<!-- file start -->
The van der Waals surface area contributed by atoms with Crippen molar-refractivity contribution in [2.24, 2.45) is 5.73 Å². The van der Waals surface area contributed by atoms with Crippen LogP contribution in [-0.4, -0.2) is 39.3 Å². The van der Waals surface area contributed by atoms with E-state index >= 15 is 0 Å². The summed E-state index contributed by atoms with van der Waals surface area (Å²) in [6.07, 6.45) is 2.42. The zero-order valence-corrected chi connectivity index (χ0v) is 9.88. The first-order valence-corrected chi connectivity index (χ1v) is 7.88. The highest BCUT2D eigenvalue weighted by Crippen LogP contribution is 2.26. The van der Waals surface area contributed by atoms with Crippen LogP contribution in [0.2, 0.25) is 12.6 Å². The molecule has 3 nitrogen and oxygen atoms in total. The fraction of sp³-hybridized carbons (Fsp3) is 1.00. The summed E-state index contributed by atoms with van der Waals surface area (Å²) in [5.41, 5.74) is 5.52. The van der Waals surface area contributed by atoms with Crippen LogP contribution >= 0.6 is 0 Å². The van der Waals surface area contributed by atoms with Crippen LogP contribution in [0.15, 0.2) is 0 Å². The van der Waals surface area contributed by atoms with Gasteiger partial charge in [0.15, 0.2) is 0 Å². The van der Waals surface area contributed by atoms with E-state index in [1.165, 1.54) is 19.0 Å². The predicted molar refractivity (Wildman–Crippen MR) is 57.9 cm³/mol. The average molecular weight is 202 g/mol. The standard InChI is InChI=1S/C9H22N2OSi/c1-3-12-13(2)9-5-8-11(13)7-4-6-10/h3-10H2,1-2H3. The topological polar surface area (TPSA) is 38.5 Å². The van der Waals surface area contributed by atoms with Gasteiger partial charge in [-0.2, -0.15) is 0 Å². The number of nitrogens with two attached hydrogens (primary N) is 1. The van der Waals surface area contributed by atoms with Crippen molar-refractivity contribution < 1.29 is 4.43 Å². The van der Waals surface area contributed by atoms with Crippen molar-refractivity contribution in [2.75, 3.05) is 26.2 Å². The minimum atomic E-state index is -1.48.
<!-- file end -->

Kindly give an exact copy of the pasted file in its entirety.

The van der Waals surface area contributed by atoms with Crippen molar-refractivity contribution in [2.24, 2.45) is 5.73 Å². The van der Waals surface area contributed by atoms with Crippen LogP contribution in [-0.4, -0.2) is 39.3 Å². The van der Waals surface area contributed by atoms with E-state index >= 15 is 0 Å². The summed E-state index contributed by atoms with van der Waals surface area (Å²) in [6.07, 6.45) is 2.42. The zero-order valence-corrected chi connectivity index (χ0v) is 9.88. The first-order valence-corrected chi connectivity index (χ1v) is 7.88. The highest BCUT2D eigenvalue weighted by Crippen LogP contribution is 2.26. The van der Waals surface area contributed by atoms with Crippen LogP contribution in [0.2, 0.25) is 12.6 Å². The molecule has 3 nitrogen and oxygen atoms in total. The fraction of sp³-hybridized carbons (Fsp3) is 1.00. The summed E-state index contributed by atoms with van der Waals surface area (Å²) in [5.41, 5.74) is 5.52. The van der Waals surface area contributed by atoms with Crippen LogP contribution >= 0.6 is 0 Å². The van der Waals surface area contributed by atoms with Crippen LogP contribution in [0.15, 0.2) is 0 Å². The van der Waals surface area contributed by atoms with Gasteiger partial charge in [0.15, 0.2) is 0 Å². The van der Waals surface area contributed by atoms with E-state index in [1.165, 1.54) is 19.0 Å². The predicted molar refractivity (Wildman–Crippen MR) is 57.9 cm³/mol. The average molecular weight is 202 g/mol. The standard InChI is InChI=1S/C9H22N2OSi/c1-3-12-13(2)9-5-8-11(13)7-4-6-10/h3-10H2,1-2H3. The topological polar surface area (TPSA) is 38.5 Å². The van der Waals surface area contributed by atoms with Gasteiger partial charge in [-0.2, -0.15) is 0 Å². The number of nitrogens with two attached hydrogens (primary N) is 1. The van der Waals surface area contributed by atoms with Crippen molar-refractivity contribution < 1.29 is 4.43 Å². The van der Waals surface area contributed by atoms with Crippen molar-refractivity contribution in [2.75, 3.05) is 26.2 Å². The minimum atomic E-state index is -1.48.